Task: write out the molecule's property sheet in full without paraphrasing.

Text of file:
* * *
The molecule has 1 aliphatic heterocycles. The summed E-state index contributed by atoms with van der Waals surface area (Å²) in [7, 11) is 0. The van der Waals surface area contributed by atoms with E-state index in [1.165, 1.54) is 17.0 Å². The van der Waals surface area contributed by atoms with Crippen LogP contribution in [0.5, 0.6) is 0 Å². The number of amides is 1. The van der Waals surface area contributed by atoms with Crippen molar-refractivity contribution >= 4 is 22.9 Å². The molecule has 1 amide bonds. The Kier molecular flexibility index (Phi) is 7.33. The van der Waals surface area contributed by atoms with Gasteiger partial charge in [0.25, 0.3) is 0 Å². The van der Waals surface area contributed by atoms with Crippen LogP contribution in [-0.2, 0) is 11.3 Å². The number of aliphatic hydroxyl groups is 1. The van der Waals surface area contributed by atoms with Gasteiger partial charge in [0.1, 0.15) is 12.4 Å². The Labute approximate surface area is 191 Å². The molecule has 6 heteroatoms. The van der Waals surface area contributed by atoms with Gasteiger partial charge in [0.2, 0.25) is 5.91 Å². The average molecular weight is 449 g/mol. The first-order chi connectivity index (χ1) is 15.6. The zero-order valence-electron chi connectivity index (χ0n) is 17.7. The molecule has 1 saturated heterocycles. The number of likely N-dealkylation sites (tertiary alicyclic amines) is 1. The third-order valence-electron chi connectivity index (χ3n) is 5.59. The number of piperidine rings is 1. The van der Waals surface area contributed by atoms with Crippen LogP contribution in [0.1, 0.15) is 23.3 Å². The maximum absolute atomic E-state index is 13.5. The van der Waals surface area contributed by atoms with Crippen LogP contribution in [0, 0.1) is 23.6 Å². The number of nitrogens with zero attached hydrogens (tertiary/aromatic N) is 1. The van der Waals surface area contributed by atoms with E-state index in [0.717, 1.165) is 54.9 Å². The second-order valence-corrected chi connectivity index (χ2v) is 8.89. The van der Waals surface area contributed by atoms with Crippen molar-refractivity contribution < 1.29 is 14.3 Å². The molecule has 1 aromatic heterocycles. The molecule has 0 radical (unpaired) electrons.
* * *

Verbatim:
The molecule has 1 aliphatic heterocycles. The summed E-state index contributed by atoms with van der Waals surface area (Å²) in [7, 11) is 0. The van der Waals surface area contributed by atoms with E-state index in [1.165, 1.54) is 17.0 Å². The van der Waals surface area contributed by atoms with Crippen LogP contribution in [0.5, 0.6) is 0 Å². The number of amides is 1. The van der Waals surface area contributed by atoms with Crippen molar-refractivity contribution >= 4 is 22.9 Å². The molecule has 1 amide bonds. The Kier molecular flexibility index (Phi) is 7.33. The van der Waals surface area contributed by atoms with Gasteiger partial charge in [0.25, 0.3) is 0 Å². The van der Waals surface area contributed by atoms with Crippen LogP contribution in [-0.2, 0) is 11.3 Å². The number of aliphatic hydroxyl groups is 1. The van der Waals surface area contributed by atoms with Gasteiger partial charge in [0.1, 0.15) is 12.4 Å². The Labute approximate surface area is 191 Å². The molecule has 6 heteroatoms. The van der Waals surface area contributed by atoms with Gasteiger partial charge in [0.2, 0.25) is 5.91 Å². The average molecular weight is 449 g/mol. The first-order chi connectivity index (χ1) is 15.6. The zero-order valence-electron chi connectivity index (χ0n) is 17.7. The molecule has 1 saturated heterocycles. The number of likely N-dealkylation sites (tertiary alicyclic amines) is 1. The third-order valence-electron chi connectivity index (χ3n) is 5.59. The number of piperidine rings is 1. The van der Waals surface area contributed by atoms with Crippen LogP contribution in [0.1, 0.15) is 23.3 Å². The maximum absolute atomic E-state index is 13.5. The van der Waals surface area contributed by atoms with Crippen LogP contribution in [0, 0.1) is 23.6 Å². The number of nitrogens with zero attached hydrogens (tertiary/aromatic N) is 1. The van der Waals surface area contributed by atoms with E-state index in [0.717, 1.165) is 54.9 Å². The second-order valence-corrected chi connectivity index (χ2v) is 8.89. The van der Waals surface area contributed by atoms with Crippen molar-refractivity contribution < 1.29 is 14.3 Å². The molecule has 1 aromatic heterocycles. The molecule has 0 radical (unpaired) electrons.